Jokes and laughter. Bright, coloured costumes. Clapping and whistling to the music. Balloons falling from the stadium roof onto the audience. This is far from what you would expect at a classical concert of waltzes and arias but it's exactly what you get with Andre Rieu. You can see the absolute delight on people's faces when he performs.
It is a completely absorbing experience that has captivated millions of people around the world. Such a reaction to his music has surpassed all of Rieu's expectations but has fulfilled the dreams that have been with him for as long as he can remember.
When your father is the conductor of a large orchestra, music is guaranteed to play a major role in your life. From the age of five, a very little Rieu took his very big violin to lessons twice a week and practised for an hour each day.
There were many times when he would stare out the window, half-heartedly repeating scale after scale while neighbourhood children were playing outside but even at such a young age, he was in awe of the beautiful sounds this instrument could produce and had a strong desire to master it.
As Rieu grew older, his parents introduced piano and recorder lessons and, at one stage, he studied the oboe. He and his younger brother, Robert, also sang in the church choir. The two children never wanted to go and would constantly make up excuses to get out of choir practice and, sometimes, when they were out of excuses, they'd simply run away and hide. Strangely, once they were immersed in rehearsal they quite enjoyed it and relished the weekly performances at church.
Looking back on his high school years, two things stand out for Rieu: “Study and practice, practice and study.
I can hardly remember doing anything else. School, violin ... violin, school ... it was all just a treadmill that never stopped.”
Things didn't get much easier when school was over. At the age of 24, Rieu left his home in Maastricht and moved into a small, dilapidated apartment in Brussels to study violin at the Brussels Conservatory of Music. His teacher, Andre Gertler, was famous not only for his outstanding teaching abilities but also for violent mood swings and intolerance for the slightest musical flaw. Because he was so demanding, Rieu and his classmates did little else than practice, which left no time for making friends. While Rieu admits he learned a lot from Gertler, he says, “All in all, my life in that big city where I hardly knew a soul was, to tell the truth, a big disappointment... . For the first time in my life, I was lonely and extremely unhappy.”
Fortunately, things turned around for Rieu when he was reunited with a girl from his childhood and fell in love.
Marjorie had been in Rieu's sister's class in high school and they had met at a party held at the Rieu house when Rieu was 13. Over the years, their paths would cross occasionally but with both so busy with their studies, they didn't pay much attention to each other. It wasn't until they met again 12 years later at a concert by Rieu's sister that “the little pilot light still burning in both of us flared up into a great big flame, never to be extinguished.”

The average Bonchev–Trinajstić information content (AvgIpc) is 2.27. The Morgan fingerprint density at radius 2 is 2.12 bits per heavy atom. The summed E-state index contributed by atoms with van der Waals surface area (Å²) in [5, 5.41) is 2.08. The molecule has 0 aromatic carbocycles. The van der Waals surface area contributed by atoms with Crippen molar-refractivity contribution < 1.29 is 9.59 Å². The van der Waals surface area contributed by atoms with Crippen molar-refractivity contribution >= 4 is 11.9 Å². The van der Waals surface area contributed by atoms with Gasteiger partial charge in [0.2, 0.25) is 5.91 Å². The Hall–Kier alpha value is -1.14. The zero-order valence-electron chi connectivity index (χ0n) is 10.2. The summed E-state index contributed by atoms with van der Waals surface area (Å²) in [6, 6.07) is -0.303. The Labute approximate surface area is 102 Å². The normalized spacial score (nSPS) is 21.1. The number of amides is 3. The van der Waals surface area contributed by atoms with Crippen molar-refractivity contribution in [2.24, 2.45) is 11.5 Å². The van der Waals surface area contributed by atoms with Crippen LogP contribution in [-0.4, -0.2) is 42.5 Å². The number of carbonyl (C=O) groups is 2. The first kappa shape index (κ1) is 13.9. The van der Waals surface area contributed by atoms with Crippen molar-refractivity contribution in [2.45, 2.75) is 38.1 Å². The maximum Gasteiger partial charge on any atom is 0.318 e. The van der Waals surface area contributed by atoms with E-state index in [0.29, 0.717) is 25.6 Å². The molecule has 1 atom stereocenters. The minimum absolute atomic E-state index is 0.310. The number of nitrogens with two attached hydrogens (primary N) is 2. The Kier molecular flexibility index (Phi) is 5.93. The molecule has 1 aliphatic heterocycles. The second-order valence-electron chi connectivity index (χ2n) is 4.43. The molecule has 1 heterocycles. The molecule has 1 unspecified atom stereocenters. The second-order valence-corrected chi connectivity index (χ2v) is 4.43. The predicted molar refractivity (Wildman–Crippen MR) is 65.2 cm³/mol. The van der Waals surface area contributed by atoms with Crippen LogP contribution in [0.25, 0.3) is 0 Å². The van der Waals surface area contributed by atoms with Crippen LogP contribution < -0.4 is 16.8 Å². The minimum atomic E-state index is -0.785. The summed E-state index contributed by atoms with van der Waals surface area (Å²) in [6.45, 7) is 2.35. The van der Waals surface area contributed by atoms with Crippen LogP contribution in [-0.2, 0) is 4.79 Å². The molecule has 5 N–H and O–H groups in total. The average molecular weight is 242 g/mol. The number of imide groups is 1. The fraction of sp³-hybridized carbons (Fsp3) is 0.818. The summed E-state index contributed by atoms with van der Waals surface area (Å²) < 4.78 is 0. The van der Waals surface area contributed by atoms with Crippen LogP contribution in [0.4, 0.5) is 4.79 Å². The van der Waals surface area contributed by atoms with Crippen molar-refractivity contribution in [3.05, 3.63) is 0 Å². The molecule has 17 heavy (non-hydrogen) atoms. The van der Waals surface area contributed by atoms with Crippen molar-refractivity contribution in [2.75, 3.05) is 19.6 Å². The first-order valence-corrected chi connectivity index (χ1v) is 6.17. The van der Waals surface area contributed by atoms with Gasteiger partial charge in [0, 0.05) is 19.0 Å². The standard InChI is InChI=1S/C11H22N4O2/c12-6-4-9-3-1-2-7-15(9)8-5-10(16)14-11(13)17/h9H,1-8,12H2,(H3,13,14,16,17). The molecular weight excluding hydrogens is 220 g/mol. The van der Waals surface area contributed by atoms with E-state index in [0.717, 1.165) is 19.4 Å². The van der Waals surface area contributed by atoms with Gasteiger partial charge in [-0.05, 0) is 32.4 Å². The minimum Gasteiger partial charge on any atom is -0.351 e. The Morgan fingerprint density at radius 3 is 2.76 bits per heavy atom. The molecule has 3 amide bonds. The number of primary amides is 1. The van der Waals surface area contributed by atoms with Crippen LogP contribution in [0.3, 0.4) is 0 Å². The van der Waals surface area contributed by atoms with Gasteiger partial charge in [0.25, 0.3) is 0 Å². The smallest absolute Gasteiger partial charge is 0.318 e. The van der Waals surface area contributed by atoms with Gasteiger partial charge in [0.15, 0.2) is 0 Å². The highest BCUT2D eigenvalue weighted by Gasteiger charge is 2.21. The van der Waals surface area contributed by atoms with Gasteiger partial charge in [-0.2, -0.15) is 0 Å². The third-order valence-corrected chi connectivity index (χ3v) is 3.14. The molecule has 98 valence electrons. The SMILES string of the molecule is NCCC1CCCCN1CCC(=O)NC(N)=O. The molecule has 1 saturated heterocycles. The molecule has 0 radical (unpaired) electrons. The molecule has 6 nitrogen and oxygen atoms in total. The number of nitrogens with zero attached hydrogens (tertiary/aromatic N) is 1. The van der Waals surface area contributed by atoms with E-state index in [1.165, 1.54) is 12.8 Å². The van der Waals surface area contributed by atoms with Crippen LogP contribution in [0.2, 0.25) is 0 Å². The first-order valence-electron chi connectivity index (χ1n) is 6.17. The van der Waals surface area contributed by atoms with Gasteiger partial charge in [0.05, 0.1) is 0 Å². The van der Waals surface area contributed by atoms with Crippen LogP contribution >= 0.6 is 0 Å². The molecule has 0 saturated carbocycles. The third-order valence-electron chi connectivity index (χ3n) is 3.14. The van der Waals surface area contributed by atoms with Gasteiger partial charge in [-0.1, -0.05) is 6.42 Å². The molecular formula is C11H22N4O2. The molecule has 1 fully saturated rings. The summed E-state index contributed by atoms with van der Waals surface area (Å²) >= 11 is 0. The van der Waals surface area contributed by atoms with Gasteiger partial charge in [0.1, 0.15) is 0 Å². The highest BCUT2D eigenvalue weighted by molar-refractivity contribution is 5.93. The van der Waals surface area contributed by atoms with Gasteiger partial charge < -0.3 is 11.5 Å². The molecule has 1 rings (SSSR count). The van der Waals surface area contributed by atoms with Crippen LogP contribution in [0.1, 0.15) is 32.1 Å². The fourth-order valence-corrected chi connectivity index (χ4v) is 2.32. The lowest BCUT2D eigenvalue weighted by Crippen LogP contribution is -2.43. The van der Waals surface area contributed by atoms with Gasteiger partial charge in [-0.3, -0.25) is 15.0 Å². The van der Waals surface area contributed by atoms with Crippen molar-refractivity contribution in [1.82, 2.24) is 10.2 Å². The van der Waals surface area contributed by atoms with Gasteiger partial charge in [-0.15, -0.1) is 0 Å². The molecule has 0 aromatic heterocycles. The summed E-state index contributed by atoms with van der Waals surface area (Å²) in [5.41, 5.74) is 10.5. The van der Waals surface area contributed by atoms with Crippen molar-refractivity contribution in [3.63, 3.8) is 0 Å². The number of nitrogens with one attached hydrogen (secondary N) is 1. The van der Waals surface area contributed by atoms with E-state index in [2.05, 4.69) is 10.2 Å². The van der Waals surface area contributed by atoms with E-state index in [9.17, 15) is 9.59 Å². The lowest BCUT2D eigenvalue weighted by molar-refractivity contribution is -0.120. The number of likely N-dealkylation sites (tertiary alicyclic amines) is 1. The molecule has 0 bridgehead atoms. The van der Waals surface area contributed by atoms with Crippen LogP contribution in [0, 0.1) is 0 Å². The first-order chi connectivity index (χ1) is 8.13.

Rieu believes his relationship with Marjorie is the foundation for his success.
He says, “Our love has been a source of inspiration for both of us— then, as well as now. Without our love, which has enabled us to collaborate companionably with not trace of competition, I would never have made it to the top... . All the success I now enjoy I owe to our having fought for it together.”
But it wasn't musical success they first sought. After 26 years of nothing but violin, Rieu put the instrument in its case, locked it, pushed it into the back of a closet and threw the key into the Maas river. He left the Brussles Conservatory without notification and attempted to catch up on all the things he'd missed as an adolescent. Namely, “hanging around doing nothing, and discussing profound matters like God and the universe.”
After realising his new choice of lifestyle was not going to pay the bills and not wanting to leave all the breadwinning to Marjorie, the couple decided to go into the pizza business. Without any capital, their idea was to start with a small market stall and gradually work their way up. “Marjorie, with her college degree, would be the waitress, ... and I—after practising the violin for more than 20 years—would be the cook.” As their speciality, they would serve “Pizza Paganini”—a dish that came with a personal performance of a Paganini piece by the chef. Feeling that he might be a little rusty on the violin, Rieu took it out of the cupboard and rushed back to the Conservatory to brush up on his Paganini. When Gertler heard him play, he was astonished.
He said, “Fantastic! Unbelievable! Andre, it's a miracle! Who's been giving you lessons all this time? You've made such incredible progress!”
Needless to say, the pizza business idea was immediately dropped.